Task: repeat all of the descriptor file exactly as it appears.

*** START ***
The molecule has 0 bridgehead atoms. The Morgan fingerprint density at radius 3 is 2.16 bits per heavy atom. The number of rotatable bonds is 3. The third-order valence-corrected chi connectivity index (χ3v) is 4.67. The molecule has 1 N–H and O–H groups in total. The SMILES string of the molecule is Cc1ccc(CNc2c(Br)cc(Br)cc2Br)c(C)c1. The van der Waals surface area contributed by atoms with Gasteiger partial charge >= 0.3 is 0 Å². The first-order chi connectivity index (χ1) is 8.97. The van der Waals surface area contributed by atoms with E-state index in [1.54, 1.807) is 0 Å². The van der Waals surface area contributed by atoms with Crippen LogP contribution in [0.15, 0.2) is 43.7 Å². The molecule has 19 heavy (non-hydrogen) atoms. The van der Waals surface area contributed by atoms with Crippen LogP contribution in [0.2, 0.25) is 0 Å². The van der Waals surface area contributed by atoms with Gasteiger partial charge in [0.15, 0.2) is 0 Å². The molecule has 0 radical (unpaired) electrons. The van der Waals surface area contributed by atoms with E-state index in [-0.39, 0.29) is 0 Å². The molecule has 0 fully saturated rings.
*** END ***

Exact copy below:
The molecule has 0 bridgehead atoms. The Morgan fingerprint density at radius 3 is 2.16 bits per heavy atom. The number of rotatable bonds is 3. The third-order valence-corrected chi connectivity index (χ3v) is 4.67. The molecule has 1 N–H and O–H groups in total. The SMILES string of the molecule is Cc1ccc(CNc2c(Br)cc(Br)cc2Br)c(C)c1. The van der Waals surface area contributed by atoms with Gasteiger partial charge >= 0.3 is 0 Å². The first-order chi connectivity index (χ1) is 8.97. The van der Waals surface area contributed by atoms with E-state index in [1.54, 1.807) is 0 Å². The van der Waals surface area contributed by atoms with Crippen LogP contribution in [0.15, 0.2) is 43.7 Å². The molecule has 19 heavy (non-hydrogen) atoms. The van der Waals surface area contributed by atoms with Crippen LogP contribution in [0.2, 0.25) is 0 Å². The van der Waals surface area contributed by atoms with Gasteiger partial charge in [0.15, 0.2) is 0 Å². The molecule has 0 radical (unpaired) electrons. The van der Waals surface area contributed by atoms with E-state index in [-0.39, 0.29) is 0 Å². The molecule has 0 fully saturated rings.